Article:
For American purposes, he is the point guard. His position is center midfield (CM) and he plays it tremendously well, just ask Fabian Johnson. His vision and ability to see the field is remarkable, but his ability to exploit the holes he sees is even greater. His versatility means he can play higher up the pitch behind the striker, or in a deeper but central position. Need more proof? His Dad was the USMNT manager from 2006 to 2011, but even after he left, Michael Bradley remained a staple of the squad. If the US is attacking any opponent, you can bet the attack will run through Bradley.

©US Soccer

©US Soccer

Jozy Altidore

The target man. Used to being a lone-striker up top, Altidore showed some versatility playing with a second striker in the U.S. Send-Off Series. Despite coming off a poor club season (with a poor club), Jozy has every tool to be the player he was just two seasons ago when he scored 31 goals for Dutch side AZ Alkmaar. Jozy was on a 23-match scoring drought coming into the final World Cup warm-up match, but two goals against Nigeria ended that streak. I can’t overstate how important those goals were for his confidence going to Brazil.

©Kenny Roda

©Kenny Roda

Tim Howard

The man between the posts will undoubtedly play a huge role in what could be his last World Cup (he’s 35 now). Howard’s impact in the team was highlighted in 2010 when he quickly dispatched the ball up-field that led to Landon Donovan’s match-winning goal against Algeria (gave me goosebumps just typing about it). In a team that has seen so many faces come and go, Howard has remained and the USMNT will rely on that experience in Brazil.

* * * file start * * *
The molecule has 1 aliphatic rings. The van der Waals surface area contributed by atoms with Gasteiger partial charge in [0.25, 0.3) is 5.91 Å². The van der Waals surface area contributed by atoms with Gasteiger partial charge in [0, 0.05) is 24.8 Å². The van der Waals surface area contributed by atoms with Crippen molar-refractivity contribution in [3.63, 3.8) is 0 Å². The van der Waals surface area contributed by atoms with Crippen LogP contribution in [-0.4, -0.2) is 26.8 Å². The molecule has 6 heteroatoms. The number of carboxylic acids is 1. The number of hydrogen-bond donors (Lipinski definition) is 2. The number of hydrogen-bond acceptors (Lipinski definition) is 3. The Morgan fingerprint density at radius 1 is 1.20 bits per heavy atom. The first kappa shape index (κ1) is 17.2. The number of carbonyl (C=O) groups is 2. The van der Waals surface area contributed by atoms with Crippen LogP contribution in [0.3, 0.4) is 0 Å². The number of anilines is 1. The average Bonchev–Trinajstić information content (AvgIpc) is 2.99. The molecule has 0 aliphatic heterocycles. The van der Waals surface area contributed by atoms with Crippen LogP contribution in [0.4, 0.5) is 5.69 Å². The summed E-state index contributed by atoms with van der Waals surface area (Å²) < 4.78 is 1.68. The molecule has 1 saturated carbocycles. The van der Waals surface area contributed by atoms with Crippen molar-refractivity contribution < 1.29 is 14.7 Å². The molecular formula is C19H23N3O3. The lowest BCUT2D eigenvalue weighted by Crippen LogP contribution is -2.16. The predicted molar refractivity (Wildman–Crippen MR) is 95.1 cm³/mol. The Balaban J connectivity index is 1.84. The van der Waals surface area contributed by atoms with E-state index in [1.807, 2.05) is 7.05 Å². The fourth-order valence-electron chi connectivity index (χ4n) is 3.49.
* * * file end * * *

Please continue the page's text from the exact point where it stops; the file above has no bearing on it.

©Kenny Roda

©Kenny Roda


Clint Dempsey

He can play up top if needed, but mainly in an attacking position centrally or on the left. Some fans love him, some loathe him, but Clint Dempsey is arguably the best all-around player in the squad. He spent six years playing in the best league in the world (English Premier League) and showed improvement in every season before moving back stateside. The US have played and won without him at various times in his career, but his experience is unrivaled by any outfield player in the 23-man World Cup squad.